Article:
Chemical and biological investigations of Yaegl medicinal plants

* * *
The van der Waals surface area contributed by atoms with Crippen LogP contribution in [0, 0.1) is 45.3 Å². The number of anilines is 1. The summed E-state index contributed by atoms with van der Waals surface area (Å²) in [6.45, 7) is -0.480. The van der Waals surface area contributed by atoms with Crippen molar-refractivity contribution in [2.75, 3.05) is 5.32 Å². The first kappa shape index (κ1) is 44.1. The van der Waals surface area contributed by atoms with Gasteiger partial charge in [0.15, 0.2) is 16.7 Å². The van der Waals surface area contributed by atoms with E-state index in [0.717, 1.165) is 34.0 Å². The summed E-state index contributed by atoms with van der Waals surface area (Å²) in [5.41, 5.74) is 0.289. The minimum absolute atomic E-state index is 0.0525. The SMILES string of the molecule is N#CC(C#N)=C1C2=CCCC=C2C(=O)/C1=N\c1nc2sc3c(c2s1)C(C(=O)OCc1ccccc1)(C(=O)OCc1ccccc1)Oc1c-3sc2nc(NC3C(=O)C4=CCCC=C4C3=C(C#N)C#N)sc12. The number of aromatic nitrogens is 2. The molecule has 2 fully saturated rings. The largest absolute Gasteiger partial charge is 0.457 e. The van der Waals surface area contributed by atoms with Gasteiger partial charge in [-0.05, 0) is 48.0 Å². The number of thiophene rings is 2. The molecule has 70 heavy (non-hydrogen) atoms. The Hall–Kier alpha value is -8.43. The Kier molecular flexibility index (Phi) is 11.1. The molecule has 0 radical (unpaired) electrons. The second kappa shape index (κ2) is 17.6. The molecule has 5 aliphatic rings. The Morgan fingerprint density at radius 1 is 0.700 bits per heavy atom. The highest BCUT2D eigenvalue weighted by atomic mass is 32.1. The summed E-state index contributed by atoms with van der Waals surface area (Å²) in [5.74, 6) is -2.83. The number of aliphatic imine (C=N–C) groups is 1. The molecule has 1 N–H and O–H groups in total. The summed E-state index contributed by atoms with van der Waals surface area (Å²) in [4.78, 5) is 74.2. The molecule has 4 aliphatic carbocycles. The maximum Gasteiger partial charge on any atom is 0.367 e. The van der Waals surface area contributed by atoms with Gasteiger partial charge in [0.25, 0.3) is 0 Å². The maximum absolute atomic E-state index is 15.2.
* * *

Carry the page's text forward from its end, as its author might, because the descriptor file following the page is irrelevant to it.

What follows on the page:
The Yaegl Aboriginal people of northern New South Wales, Australia, have used plants as medicines for centuries. Alphitonia excelsa leaves have been used topically by the Yaegl community to treat sores, wounds and skin infections, while Smilax australis leaves have been used as a blood cleanser and for diabetes. Biological testing aligned with the customary uses of these plants was conducted on the n-hexane, dichloromethane, ethyl acetate, methanol, n-butanol and water extracts of the plants. The ethyl acetate and n-hexane extracts of A. excelsa showed moderate activity against Staphylococcus aureus and Streptococcus pyogenes, while the dichloromethane, ethyl acetate and n-hexane partitions of S. australis showed good activity against S. aureus and S. pyogenes. The ethyl acetate and dichloromethane partitions of S. australis also showed promising antioxidant activity, and total phenolic, flavonoid and condensed tannin assays identified high phenolic and flavonoid content in these extracts. The extracts of A. excelsa and S. australis were also investigated, using a metabolomics approach, by high performance liquid chromatography-quadrupole time-of-flight mass spectrometry, gas chromatography-mass spectrometry and database searches. This tentatively identified known antioxidant and antibacterial phenols, flavonoids, terpenes and their derivatives. Most of the compounds have not been previously reported in these plants.